Results 1 to 28 of 28
Thread: The sketchbook of a nooooooob
October 5th, 2011 #1
The sketchbook of a nooooooob
Hey guys I've been drawing for a pretty long time, but I never was an avid artist. So what I was wondering if you guys could critique my artwork and kind of guide me in the right direction towards better techniques. Here are probably my best drawings within the past couple of months. thanks!
p.s I apologize for the picture quality, I do not own a scanner.
These are manga faces I've managed to draw, not something I'm truly interested in but I thought that I would give it a shot.
Here's a picture I drew of a family member, I couldn't draw a mouth at the angle she was at, so I drew tape Instead. I don't know why.
Here's a picture of a puppy I drew from a picture.
I drew this woman's face on my own, but with the help of video tutorials teaching me how to the eyes and the nose separately.
I drew this guy entirely on my own.
Hide this ad by registering as a memberOctober 6th, 2011 #2
Another Texan, Cool! Welcome to CA hope you stay a while. Thanks for visiting my sketchbook! If you havent gotten these yet get these books for free here http://alexhays.com/loomis/ and make sure you dont just look at the pretty pictures and study them, but also read the text because its just as valuable. Good luck!
The Following User Says Thank You to Wingal For This Useful Post:
October 8th, 2011 #3
Thanks for the comment, and welcome to CA! Loomis is your new best friend, I;d start with "Fun With a Pencil" or Successful Drawing". And make sure you draw from life a lot! Photos are distorted, it's better to draw what you see.
You said your goal was "to be as good as I am". That's way too low a goal to have! There are so many better artists here, and besides that making your goal relative to another artist's skill level is just asking for disappointment.
Your goal should be to become the best you can be. Good luck!
and here's another resource you might find helpful
October 8th, 2011 #4
Hi and welcome to the forum!
You've got a great start...and regularly posting your work here and looking around at what others are doing (as you've done) will really help.
Snoop around this forum...there are many resources available here.
If you can draw something everyday...or as often as you can.
Wingal and Vertical are right about Loomis...I'm working through one of his books right now.
Sit somewhere like a mall and draw what you see...people, objects etc.
Take classes...or if their aren't any available try to find other firends who want to draw and meet with them to exchange ideas and inspire each other.
Go to art stores and ask them about classes, schools, materials etc.
Pick a favorite picture or artist and try to draw what you see.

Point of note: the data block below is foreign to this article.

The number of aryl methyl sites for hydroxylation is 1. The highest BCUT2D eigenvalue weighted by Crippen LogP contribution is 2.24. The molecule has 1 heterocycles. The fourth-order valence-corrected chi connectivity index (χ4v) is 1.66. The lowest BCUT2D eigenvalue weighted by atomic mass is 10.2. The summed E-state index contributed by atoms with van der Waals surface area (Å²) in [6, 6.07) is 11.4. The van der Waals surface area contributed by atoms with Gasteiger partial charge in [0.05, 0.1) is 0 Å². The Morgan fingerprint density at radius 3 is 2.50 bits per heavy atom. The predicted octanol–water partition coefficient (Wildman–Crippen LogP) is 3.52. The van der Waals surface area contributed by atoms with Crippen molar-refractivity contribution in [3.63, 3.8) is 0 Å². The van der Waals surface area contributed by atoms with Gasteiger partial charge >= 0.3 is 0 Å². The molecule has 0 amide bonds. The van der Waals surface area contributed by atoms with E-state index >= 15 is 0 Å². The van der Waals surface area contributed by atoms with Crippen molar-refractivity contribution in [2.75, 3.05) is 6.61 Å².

Also develop your imagination by trying to draw from it. Let your mind and hand take you places.
Just scribble on a page...and try to make something out of it...turn some or all of it into what ever you see in that basic scribble.
And above all have fun...and don't be hard on yourself!! It can take a long time to develop your abilities (it has been true for me anyway)...so hang in there.
Congrats on starting your new sb!!
The Following User Says Thank You to Jephyr X For This Useful Post:
October 8th, 2011 #5
I just wanna say thanks to Jephyr, Wingal, and Vertical! All of you have given me great ideas on where to begin and I am currently working on "Fun with a Pencil" by Andrew Loomis. Tomorrow I will try to upload the sketches I have made while reading the book to show my progress.
October 9th, 2011 #6
Alright guys here's my progress with "Fun with a Pencil" by Andrew Loomis. So far I've been skimming the material and taking notes on what I could, and then quickly sketching the work. Don't worry though, I'm going to go back and practice the sketches some more I just like to see what it is I'm learning first.
October 9th, 2011 #7
yea loomis books are great! Also recommend Bridgeman and Vilppu books! they are sooooo useful when studying anatomy and figures and such. Different techniques and approaches, just find out which is best one for you to learn with ^^
life drawing can also be free if you can't afford/have time for them. Going to the mall, store, etc. and just drawing people as they pass by is a good way to practice. Kinda matches how sometimes in life drawing classes they may force speed sessions at you.
Well good luck and keep on going
The Following User Says Thank You to ji-li For This Useful Post:
October 10th, 2011 #8
Seems like you're suffering from a lack of knowledge of perspective here's a couple tutorials on the subject one two
Simply put, you can't imagine the direction features on your heads should be facing so you slant them the wrong way. The only way to figure out directions like that is to practice a ton of perspective.
Try to find some rounded forms from life you can draw, like a bottle cap or a sphere with some kind of rings going around it, or maybe something like a plaid cloth. Drawing things with contours over their surface should help you in identifying which direction things go.
Don't try to blast through Loomis until you've mastered the earlier principles in the book. If you don't have a good grasp of spheres in perspective yet drawing figures may be too much of a challenge. Keep up the good work!
The Following User Says Thank You to Samszym For This Useful Post:
October 10th, 2011 #9